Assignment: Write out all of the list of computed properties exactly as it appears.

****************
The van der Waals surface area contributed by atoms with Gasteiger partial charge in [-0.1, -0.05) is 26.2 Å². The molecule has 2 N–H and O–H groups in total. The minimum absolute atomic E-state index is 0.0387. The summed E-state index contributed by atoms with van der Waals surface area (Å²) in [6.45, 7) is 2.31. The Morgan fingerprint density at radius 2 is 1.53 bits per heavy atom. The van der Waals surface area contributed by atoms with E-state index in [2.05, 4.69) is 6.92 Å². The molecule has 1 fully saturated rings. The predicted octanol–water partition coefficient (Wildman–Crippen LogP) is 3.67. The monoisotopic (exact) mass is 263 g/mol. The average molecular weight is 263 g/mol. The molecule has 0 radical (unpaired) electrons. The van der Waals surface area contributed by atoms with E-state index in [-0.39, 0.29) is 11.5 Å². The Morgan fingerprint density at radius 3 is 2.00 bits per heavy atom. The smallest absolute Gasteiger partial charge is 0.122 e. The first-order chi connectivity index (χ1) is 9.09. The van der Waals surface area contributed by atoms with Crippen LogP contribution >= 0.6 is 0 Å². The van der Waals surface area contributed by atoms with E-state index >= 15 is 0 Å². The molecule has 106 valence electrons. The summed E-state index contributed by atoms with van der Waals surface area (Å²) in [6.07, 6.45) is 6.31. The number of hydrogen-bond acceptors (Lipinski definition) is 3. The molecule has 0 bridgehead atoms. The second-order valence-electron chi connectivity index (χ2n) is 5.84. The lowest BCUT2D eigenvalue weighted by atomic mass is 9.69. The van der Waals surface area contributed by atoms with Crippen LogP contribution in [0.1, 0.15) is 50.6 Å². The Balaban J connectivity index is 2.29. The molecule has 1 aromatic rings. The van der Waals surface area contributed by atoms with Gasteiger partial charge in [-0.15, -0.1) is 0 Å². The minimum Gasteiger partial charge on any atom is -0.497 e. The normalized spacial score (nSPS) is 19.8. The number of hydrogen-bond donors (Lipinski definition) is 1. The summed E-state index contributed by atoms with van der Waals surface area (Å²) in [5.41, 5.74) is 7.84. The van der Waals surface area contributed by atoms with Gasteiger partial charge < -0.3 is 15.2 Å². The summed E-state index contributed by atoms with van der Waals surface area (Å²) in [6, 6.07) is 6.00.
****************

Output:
The van der Waals surface area contributed by atoms with Gasteiger partial charge in [-0.1, -0.05) is 26.2 Å². The molecule has 2 N–H and O–H groups in total. The minimum absolute atomic E-state index is 0.0387. The summed E-state index contributed by atoms with van der Waals surface area (Å²) in [6.45, 7) is 2.31. The Morgan fingerprint density at radius 2 is 1.53 bits per heavy atom. The van der Waals surface area contributed by atoms with E-state index in [2.05, 4.69) is 6.92 Å². The molecule has 1 fully saturated rings. The predicted octanol–water partition coefficient (Wildman–Crippen LogP) is 3.67. The monoisotopic (exact) mass is 263 g/mol. The average molecular weight is 263 g/mol. The molecule has 0 radical (unpaired) electrons. The van der Waals surface area contributed by atoms with E-state index in [-0.39, 0.29) is 11.5 Å². The Morgan fingerprint density at radius 3 is 2.00 bits per heavy atom. The smallest absolute Gasteiger partial charge is 0.122 e. The first-order chi connectivity index (χ1) is 9.09. The van der Waals surface area contributed by atoms with Crippen LogP contribution >= 0.6 is 0 Å². The van der Waals surface area contributed by atoms with E-state index >= 15 is 0 Å². The molecule has 106 valence electrons. The summed E-state index contributed by atoms with van der Waals surface area (Å²) in [6.07, 6.45) is 6.31. The number of hydrogen-bond acceptors (Lipinski definition) is 3. The molecule has 0 bridgehead atoms. The second-order valence-electron chi connectivity index (χ2n) is 5.84. The lowest BCUT2D eigenvalue weighted by atomic mass is 9.69. The van der Waals surface area contributed by atoms with Crippen LogP contribution in [0.1, 0.15) is 50.6 Å². The Balaban J connectivity index is 2.29. The molecule has 1 aromatic rings. The van der Waals surface area contributed by atoms with Gasteiger partial charge in [-0.15, -0.1) is 0 Å². The minimum Gasteiger partial charge on any atom is -0.497 e. The normalized spacial score (nSPS) is 19.8. The number of hydrogen-bond donors (Lipinski definition) is 1. The summed E-state index contributed by atoms with van der Waals surface area (Å²) in [5.41, 5.74) is 7.84. The van der Waals surface area contributed by atoms with Gasteiger partial charge < -0.3 is 15.2 Å². The summed E-state index contributed by atoms with van der Waals surface area (Å²) in [6, 6.07) is 6.00.